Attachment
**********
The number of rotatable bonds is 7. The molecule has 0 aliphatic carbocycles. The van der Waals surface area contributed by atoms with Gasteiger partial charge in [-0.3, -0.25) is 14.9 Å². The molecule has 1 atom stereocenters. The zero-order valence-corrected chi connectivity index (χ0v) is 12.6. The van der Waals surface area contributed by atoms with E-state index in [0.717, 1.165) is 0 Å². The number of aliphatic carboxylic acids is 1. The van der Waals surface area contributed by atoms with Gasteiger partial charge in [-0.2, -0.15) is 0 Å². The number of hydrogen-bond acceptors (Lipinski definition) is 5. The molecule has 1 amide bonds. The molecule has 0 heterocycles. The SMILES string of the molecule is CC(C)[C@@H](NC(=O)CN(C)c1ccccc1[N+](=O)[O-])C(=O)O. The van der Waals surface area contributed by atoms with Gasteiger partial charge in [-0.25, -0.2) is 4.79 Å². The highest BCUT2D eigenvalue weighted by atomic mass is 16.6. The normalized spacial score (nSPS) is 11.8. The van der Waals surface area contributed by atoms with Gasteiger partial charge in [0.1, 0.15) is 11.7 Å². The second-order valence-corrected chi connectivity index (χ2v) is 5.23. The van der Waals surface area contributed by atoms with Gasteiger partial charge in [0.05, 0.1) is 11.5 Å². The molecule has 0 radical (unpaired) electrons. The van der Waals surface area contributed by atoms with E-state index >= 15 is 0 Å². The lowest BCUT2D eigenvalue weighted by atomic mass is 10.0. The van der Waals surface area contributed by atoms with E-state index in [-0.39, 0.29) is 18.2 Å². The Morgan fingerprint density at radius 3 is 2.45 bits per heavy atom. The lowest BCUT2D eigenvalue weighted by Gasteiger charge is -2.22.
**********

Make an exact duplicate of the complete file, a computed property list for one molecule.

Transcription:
The number of rotatable bonds is 7. The molecule has 0 aliphatic carbocycles. The van der Waals surface area contributed by atoms with Gasteiger partial charge in [-0.3, -0.25) is 14.9 Å². The molecule has 1 atom stereocenters. The zero-order valence-corrected chi connectivity index (χ0v) is 12.6. The van der Waals surface area contributed by atoms with E-state index in [0.717, 1.165) is 0 Å². The number of aliphatic carboxylic acids is 1. The van der Waals surface area contributed by atoms with Gasteiger partial charge in [-0.2, -0.15) is 0 Å². The number of hydrogen-bond acceptors (Lipinski definition) is 5. The molecule has 1 amide bonds. The molecule has 0 heterocycles. The SMILES string of the molecule is CC(C)[C@@H](NC(=O)CN(C)c1ccccc1[N+](=O)[O-])C(=O)O. The van der Waals surface area contributed by atoms with Gasteiger partial charge in [-0.25, -0.2) is 4.79 Å². The highest BCUT2D eigenvalue weighted by atomic mass is 16.6. The normalized spacial score (nSPS) is 11.8. The van der Waals surface area contributed by atoms with Gasteiger partial charge in [0.1, 0.15) is 11.7 Å². The second-order valence-corrected chi connectivity index (χ2v) is 5.23. The van der Waals surface area contributed by atoms with Gasteiger partial charge in [0.05, 0.1) is 11.5 Å². The molecule has 0 radical (unpaired) electrons. The van der Waals surface area contributed by atoms with E-state index >= 15 is 0 Å². The lowest BCUT2D eigenvalue weighted by atomic mass is 10.0. The van der Waals surface area contributed by atoms with E-state index in [-0.39, 0.29) is 18.2 Å². The Morgan fingerprint density at radius 3 is 2.45 bits per heavy atom. The lowest BCUT2D eigenvalue weighted by Gasteiger charge is -2.22.